Not every small business client is going to be happy with a part-time IT consultant. Some will want a full-time employee and that's usually not going to be in their best interest. Help them make the right decision.
Drat...one of your small clients wants to hire a full-time IT guru and let you go. It's bad news, but be ethical and advise your client appropriately, even if it hurts.
The most important thing for your client to consider is value, and you can help. A small business rarely needs a dedicated IT employee. There's just not enough work to keep a full-time person busy. You already know that, but perhaps you're spending too much time with this particular client. If that's the case, it should be cheaper for your client to update equipment than hire a full-time employee to put out little fires. Help the client spend that IT salary in a more productive way. This solution is great because you both win.
If that doesn't work, ask the client if he or she would be happy running a corner hotdog stand, because that's how most IT professionals will feel working for a small company. In fact, your client might have a hard time finding someone at all. IT folks, in general, like a challenge — that's why they're in IT in the first place. Plus, they need to stay current with changing technology, and the small business isn't going to offer that opportunity. Spell it out for your client. A small report that compares the salary and training costs of one full-time IT professional to your consulting fee might do the trick.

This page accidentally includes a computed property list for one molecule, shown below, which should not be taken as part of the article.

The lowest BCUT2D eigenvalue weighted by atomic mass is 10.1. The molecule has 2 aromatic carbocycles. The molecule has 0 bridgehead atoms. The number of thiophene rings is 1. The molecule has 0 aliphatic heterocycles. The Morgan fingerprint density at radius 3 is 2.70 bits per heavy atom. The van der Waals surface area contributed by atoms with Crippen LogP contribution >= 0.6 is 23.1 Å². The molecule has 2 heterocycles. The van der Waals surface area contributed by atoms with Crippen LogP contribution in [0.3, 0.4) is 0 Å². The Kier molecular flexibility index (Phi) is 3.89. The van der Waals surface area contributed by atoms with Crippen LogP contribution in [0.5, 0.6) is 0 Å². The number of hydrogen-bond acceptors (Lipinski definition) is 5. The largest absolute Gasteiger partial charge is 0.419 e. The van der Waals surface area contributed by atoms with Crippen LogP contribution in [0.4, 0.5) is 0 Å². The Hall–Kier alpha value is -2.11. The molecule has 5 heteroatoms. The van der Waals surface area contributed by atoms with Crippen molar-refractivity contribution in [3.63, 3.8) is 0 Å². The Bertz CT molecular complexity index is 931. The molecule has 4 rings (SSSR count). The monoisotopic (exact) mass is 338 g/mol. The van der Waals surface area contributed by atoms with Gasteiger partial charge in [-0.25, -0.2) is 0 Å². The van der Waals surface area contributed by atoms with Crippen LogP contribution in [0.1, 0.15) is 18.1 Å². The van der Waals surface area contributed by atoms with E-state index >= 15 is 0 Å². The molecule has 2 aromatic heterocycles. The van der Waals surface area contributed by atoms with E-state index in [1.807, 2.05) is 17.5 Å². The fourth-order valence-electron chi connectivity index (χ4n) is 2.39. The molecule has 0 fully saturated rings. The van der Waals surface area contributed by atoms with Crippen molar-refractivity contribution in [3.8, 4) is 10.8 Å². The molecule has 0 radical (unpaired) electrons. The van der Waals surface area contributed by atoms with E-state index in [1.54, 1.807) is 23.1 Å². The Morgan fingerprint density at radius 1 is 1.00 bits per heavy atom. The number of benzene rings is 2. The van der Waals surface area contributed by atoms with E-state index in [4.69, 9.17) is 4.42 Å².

In the end, if you can't convince this small business client that a dedicated IT employee isn't the best way to go, just go with the flow. Offer your services to find and train the right employee. Be helpful and professional during the transition. Don't burn bridges if you can help it. It's likely that the new employee will need your help from time to time. It's more likely that the client will call you in six months or so because the IT guru's moved on.